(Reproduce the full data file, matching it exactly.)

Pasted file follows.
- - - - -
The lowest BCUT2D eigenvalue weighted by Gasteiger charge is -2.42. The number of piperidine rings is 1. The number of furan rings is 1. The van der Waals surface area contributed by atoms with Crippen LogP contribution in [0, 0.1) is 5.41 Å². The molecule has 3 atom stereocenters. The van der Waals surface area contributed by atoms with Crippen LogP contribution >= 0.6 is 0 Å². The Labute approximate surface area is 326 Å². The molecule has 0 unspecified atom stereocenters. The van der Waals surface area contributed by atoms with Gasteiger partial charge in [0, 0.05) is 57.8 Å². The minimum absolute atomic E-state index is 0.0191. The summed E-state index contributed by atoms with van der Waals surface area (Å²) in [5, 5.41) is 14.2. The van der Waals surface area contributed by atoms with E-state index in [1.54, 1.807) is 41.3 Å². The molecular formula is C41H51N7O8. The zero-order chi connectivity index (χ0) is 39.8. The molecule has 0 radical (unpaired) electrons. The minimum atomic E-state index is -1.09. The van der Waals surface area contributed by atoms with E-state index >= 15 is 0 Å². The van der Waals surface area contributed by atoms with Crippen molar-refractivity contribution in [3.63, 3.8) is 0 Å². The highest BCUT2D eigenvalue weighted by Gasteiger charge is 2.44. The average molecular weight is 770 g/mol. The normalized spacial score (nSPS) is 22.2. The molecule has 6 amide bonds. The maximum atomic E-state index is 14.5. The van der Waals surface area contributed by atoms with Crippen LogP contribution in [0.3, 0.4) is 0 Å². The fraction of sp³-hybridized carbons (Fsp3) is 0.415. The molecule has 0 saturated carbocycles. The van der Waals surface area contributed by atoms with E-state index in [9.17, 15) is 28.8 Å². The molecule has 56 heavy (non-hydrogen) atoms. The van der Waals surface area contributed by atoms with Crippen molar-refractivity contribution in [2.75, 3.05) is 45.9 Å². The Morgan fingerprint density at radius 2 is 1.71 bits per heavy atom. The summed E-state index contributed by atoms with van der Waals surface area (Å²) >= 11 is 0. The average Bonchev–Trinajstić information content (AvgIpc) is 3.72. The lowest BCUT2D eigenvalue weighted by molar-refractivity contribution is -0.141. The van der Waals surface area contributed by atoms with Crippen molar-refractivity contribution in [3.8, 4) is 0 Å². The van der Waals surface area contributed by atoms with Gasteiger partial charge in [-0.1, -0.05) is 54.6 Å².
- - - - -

The lowest BCUT2D eigenvalue weighted by Gasteiger charge is -2.42. The number of piperidine rings is 1. The number of furan rings is 1. The van der Waals surface area contributed by atoms with Crippen LogP contribution in [0, 0.1) is 5.41 Å². The molecule has 3 atom stereocenters. The van der Waals surface area contributed by atoms with Crippen LogP contribution >= 0.6 is 0 Å². The Labute approximate surface area is 326 Å². The molecule has 0 unspecified atom stereocenters. The van der Waals surface area contributed by atoms with Gasteiger partial charge in [0, 0.05) is 57.8 Å². The minimum absolute atomic E-state index is 0.0191. The summed E-state index contributed by atoms with van der Waals surface area (Å²) in [5, 5.41) is 14.2. The van der Waals surface area contributed by atoms with E-state index in [1.54, 1.807) is 41.3 Å². The molecular formula is C41H51N7O8. The zero-order chi connectivity index (χ0) is 39.8. The molecule has 0 radical (unpaired) electrons. The minimum atomic E-state index is -1.09. The van der Waals surface area contributed by atoms with E-state index >= 15 is 0 Å². The van der Waals surface area contributed by atoms with Crippen molar-refractivity contribution in [3.63, 3.8) is 0 Å². The highest BCUT2D eigenvalue weighted by Gasteiger charge is 2.44. The average molecular weight is 770 g/mol. The normalized spacial score (nSPS) is 22.2. The molecule has 6 amide bonds. The maximum atomic E-state index is 14.5. The van der Waals surface area contributed by atoms with Crippen LogP contribution in [0.3, 0.4) is 0 Å². The fraction of sp³-hybridized carbons (Fsp3) is 0.415. The molecule has 0 saturated carbocycles. The van der Waals surface area contributed by atoms with E-state index in [9.17, 15) is 28.8 Å². The molecule has 56 heavy (non-hydrogen) atoms. The van der Waals surface area contributed by atoms with Crippen molar-refractivity contribution in [2.75, 3.05) is 45.9 Å². The Morgan fingerprint density at radius 2 is 1.71 bits per heavy atom. The summed E-state index contributed by atoms with van der Waals surface area (Å²) >= 11 is 0. The average Bonchev–Trinajstić information content (AvgIpc) is 3.72. The lowest BCUT2D eigenvalue weighted by molar-refractivity contribution is -0.141. The van der Waals surface area contributed by atoms with Crippen molar-refractivity contribution in [3.8, 4) is 0 Å². The van der Waals surface area contributed by atoms with Gasteiger partial charge in [-0.1, -0.05) is 54.6 Å².